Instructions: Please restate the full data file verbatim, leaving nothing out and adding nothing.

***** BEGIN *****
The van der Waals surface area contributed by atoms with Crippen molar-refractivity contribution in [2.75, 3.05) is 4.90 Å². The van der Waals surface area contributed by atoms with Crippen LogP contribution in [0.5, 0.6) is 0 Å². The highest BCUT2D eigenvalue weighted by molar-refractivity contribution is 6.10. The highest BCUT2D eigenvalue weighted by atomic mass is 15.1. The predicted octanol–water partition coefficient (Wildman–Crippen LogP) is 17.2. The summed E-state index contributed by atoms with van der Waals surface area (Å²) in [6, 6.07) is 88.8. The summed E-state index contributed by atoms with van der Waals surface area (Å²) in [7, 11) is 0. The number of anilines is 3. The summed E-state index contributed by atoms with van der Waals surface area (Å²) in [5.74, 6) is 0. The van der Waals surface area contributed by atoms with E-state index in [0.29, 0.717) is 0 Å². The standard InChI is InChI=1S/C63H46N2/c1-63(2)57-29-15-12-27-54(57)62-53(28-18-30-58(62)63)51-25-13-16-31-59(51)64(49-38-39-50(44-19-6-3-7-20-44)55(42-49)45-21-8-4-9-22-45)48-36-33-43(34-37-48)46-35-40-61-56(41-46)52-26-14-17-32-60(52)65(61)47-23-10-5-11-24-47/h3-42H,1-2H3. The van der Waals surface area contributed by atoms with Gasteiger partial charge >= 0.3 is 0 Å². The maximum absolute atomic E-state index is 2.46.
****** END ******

The van der Waals surface area contributed by atoms with Crippen molar-refractivity contribution in [2.75, 3.05) is 4.90 Å². The van der Waals surface area contributed by atoms with Crippen LogP contribution in [0.5, 0.6) is 0 Å². The highest BCUT2D eigenvalue weighted by molar-refractivity contribution is 6.10. The highest BCUT2D eigenvalue weighted by atomic mass is 15.1. The predicted octanol–water partition coefficient (Wildman–Crippen LogP) is 17.2. The summed E-state index contributed by atoms with van der Waals surface area (Å²) in [6, 6.07) is 88.8. The summed E-state index contributed by atoms with van der Waals surface area (Å²) in [7, 11) is 0. The number of anilines is 3. The summed E-state index contributed by atoms with van der Waals surface area (Å²) in [5.74, 6) is 0. The van der Waals surface area contributed by atoms with E-state index in [0.29, 0.717) is 0 Å². The standard InChI is InChI=1S/C63H46N2/c1-63(2)57-29-15-12-27-54(57)62-53(28-18-30-58(62)63)51-25-13-16-31-59(51)64(49-38-39-50(44-19-6-3-7-20-44)55(42-49)45-21-8-4-9-22-45)48-36-33-43(34-37-48)46-35-40-61-56(41-46)52-26-14-17-32-60(52)65(61)47-23-10-5-11-24-47/h3-42H,1-2H3. The van der Waals surface area contributed by atoms with Gasteiger partial charge >= 0.3 is 0 Å². The maximum absolute atomic E-state index is 2.46.